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Most underrated trait for each NY Jets draft pick

Olu Fashanu
Olu Fashanu

The New York Jets’ rookies offer more than meets the eye

You know the popular selling points for each of them. But what skills do the New York Jets’ rookies bring to the table that the average Jets fan might not know about?

Here is the most underrated trait for each Jets draft pick in 2024.

OT Olu Fashanu: Penalty minimization

First-round pick Olu Fashanu gets plenty of criticism for his small hands. What doesn’t get talked about enough is how impressive it is that he remained a highly disciplined blocker despite that physical limitation.

You’d think Fashanu’s small hands would cause him to be a little grabby since it might be harder for him to establish a grip on his opponents, but that’s not the case. Across 1,349 offensive snaps at Penn State, Fashanu committed just five penalties. That’s only 3.7 penalties per 1,000 offensive snaps, or one every 269.8 snaps.

Jets fans don’t need a reminder of how much their team’s offensive line has struggled with penalties in recent years. In Fashanu, the Jets are getting a prospect who has displayed the potential to commit penalties at a very low rate. This is a skill that will never grab your attention on gameday, but over time, the value adds up.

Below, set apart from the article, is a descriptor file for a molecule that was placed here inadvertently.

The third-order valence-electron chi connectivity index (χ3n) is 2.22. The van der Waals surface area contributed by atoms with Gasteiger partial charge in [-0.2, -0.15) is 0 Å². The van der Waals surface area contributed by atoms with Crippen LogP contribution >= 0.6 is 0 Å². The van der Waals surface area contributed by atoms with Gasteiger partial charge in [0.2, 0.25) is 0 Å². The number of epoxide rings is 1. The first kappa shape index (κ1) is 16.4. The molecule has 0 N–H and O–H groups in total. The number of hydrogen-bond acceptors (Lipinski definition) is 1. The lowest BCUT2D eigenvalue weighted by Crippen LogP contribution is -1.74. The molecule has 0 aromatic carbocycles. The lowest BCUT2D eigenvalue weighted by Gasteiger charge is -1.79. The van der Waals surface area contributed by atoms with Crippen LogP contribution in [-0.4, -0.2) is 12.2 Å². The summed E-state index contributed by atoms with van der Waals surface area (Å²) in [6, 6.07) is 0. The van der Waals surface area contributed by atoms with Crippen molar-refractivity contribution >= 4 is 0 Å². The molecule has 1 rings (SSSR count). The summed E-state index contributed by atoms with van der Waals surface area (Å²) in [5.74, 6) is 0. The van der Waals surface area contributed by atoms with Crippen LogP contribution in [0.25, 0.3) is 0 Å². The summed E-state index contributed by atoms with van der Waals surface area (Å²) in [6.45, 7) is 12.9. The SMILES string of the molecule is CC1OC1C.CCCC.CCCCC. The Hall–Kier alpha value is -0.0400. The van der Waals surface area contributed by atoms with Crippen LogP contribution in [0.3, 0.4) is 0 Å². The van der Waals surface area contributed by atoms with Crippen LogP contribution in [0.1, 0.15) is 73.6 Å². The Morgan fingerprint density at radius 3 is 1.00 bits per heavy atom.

While Fashanu’s penalty minimization is a plus in itself, I think it’s even more important because of what it says about his polish as a player. For Fashanu to keep his penalties low in spite of his tiny hands, it speaks volumes about the cleanliness of his technique. Compare his five career penalties to some of the more “raw” first-round tackles: In 2023 alone, Taliese Fuaga had eight penalties while Troy Fautanu had six.

WR Malachi Corley: Deep potential

Malachi Corley is always billed to fans as the “YAC King,” but the Western Kentucky product has the potential to become much more than that.

In 2023, Corley caught 8-of-15 deep targets (20+ yards downfield) for 261 yards and four touchdowns. Three of the eight receptions were contested, too. Don’t sleep on Corley’s upside as a downfield threat.

RB Braelon Allen: Pass protection

Jets fans will be thrilled to watch Braelon Allen use his 235-pound frame to bowl over defenders in the run game. That’s not the only way Allen will weaponize that mammoth frame, though.

Allen projects as a brick wall in pass protection, too.

Pass protection is a facet of the running back position that does not get nearly enough attention. It doesn’t get charted in the box score, but it makes up a much larger chunk of a running back’s impact on the game than people give it credit for. Bad pass protection at running back can crush an offense, and great pass protection can be essential for setting up game-changing plays. Allen projects to provide more instances of the latter.